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Geoscientific Model Development An interactive open-access journal of the European Geosciences Union
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Discussion papers
https://doi.org/10.5194/gmd-2019-200
© Author(s) 2019. This work is distributed under
the Creative Commons Attribution 4.0 License.
https://doi.org/10.5194/gmd-2019-200
© Author(s) 2019. This work is distributed under
the Creative Commons Attribution 4.0 License.

Submitted as: model evaluation paper 05 Aug 2019

Submitted as: model evaluation paper | 05 Aug 2019

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This discussion paper is a preprint. It is a manuscript under review for the journal Geoscientific Model Development (GMD).

P-model v1.0: An optimality-based light use efficiency model for simulating ecosystem gross primary production

Benjamin D. Stocker1,2, Han Wang3, Nicholas G. Smith4, Sandy P. Harrison5, Trevor F. Keenan6,7, David Sandoval8, Tyler Davis8,9, and I. Colin Prentice8 Benjamin D. Stocker et al.
  • 1CREAF, Campus UAB, 08193 Bellaterra, Catalonia, Spain
  • 2Earth System Science, Stanford University, Stanford, 94305-4216, California, USA
  • 3Department of Earth System Science, Tsinghua University, Haidian, Beijing, 100084, China
  • 4Department of Biological Sciences, Texas Tech University, Box 43131 Lubbock, TX 79409, USA
  • 5Geography and Environmental Science, Reading University, Reading, RG6 6 AH, UK
  • 6Earth and Environmental Sciences Area, Lawrence Berkeley National Lab, Berkeley, CA 94709, USA
  • 7Department of Environmental Science, Policy and Management, UC Berkeley, Berkeley, CA 94720, USA
  • 8AXA Chair of Biosphere and Climate Impacts, Department of Life Sciences, Imperial College London, Silwood ParkCampus, Ascot, Berkshire, SL5 7PY, UK
  • 9Center for Geospatial Analysis, The College of William & Mary, Williamsburg, VA, 23185, USA

Abstract. Terrestrial photosynthesis is the basis for vegetation growth and drives the land carbon cycle. Accurately simulating gross primary production (GPP, ecosystem-level apparent photosynthesis) is key for satellite monitoring and Earth System Model predictions under climate change. While robust models exist for describing leaf-level photosynthesis, predictions diverge due to uncertain photosynthetic traits and parameters which vary on multiple spatial and temporal scales. Here, we describe and evaluate a gross primary production (GPP, photosynthesis per unit ground area) model, the P-model, that combines the Farquhar-von Caemmerer-Berry model for C3 photosynthesis with an optimality principle for the carbon assimilation-transpiration trade-off, and predicts a multi-day average light use efficiency (LUE) for any climate and C3 vegetation type. The model is forced here with satellite data for the fraction of absorbed photosynthetically active radiation and site-specific meteorological data and is evaluated against GPP estimates from a globally distributed network of ecosystem flux measurements. Although the P-model requires relatively few inputs and prescribed parameters, the R2 for predicted versus observed GPP based on the full model setup is 0.75 (8-day mean, 131 sites) – better than some state-of-the-art satellite data-driven light use efficiency models. The R2 is reduced to 0.69 when not accounting for the reduction in quantum yield at low temperatures and effects of low soil moisture on LUE. The R2 for the P-model-predicted LUE is 0.37 (means by site) and 0.53 (means by vegetation type). The P-model provides a simple but powerful method for predicting – rather than prescribing – light use efficiency and simulating terrestrial photosythesis across a wide range of conditions. The model is available as an R package (rpmodel).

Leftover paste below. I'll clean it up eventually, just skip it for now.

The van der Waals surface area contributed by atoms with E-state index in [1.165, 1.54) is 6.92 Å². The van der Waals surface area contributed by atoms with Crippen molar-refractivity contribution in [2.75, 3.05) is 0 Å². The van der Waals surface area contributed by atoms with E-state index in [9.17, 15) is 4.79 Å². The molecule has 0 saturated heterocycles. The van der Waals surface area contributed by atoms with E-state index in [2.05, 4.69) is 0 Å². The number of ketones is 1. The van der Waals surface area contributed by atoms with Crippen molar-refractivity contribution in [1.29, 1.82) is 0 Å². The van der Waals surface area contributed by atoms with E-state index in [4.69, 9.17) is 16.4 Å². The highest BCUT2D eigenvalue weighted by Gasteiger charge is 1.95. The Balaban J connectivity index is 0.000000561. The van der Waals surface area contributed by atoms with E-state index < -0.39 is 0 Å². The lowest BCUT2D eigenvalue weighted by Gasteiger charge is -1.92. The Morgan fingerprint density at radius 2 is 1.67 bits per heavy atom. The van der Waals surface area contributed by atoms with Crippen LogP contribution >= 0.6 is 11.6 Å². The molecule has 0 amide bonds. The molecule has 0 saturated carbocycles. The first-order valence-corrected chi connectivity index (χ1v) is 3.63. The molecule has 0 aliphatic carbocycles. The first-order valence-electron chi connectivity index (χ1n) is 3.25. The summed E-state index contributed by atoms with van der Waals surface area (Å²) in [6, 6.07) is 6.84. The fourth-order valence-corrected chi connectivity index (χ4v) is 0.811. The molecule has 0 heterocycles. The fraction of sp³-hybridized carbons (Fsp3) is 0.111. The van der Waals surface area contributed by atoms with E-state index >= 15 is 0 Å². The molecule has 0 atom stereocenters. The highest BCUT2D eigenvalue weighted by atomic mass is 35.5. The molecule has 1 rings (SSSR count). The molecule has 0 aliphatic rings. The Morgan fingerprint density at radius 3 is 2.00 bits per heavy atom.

Benjamin D. Stocker et al.
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Status: final response (author comments only)
AC: Author comment | RC: Referee comment | SC: Short comment | EC: Editor comment
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Benjamin D. Stocker et al.
Data sets

GPP at FLUXNET Tier 1 sites from P-model B. D. Stocker https://doi.org/10.5281/zenodo.3247930

Model code and software

rpmodel v1.0.1 B. D. Stocker https://doi.org/10.5281/zenodo.3359707

Benjamin D. Stocker et al.
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Short summary
Estimating terrestrial photosynthesis relies on satellite data of vegetation cover and models simulating the efficiency by which light absorbed by vegetation is used for CO2 assimilation. This paper presents the P-model, a light use efficiency model derived from first principles, and evaluates its predictions of ecosystem-level photosynthesis against globally distributed observations. The model is implemented and openly accessible as an R package (rpmodel).
Estimating terrestrial photosynthesis relies on satellite data of vegetation cover and models...
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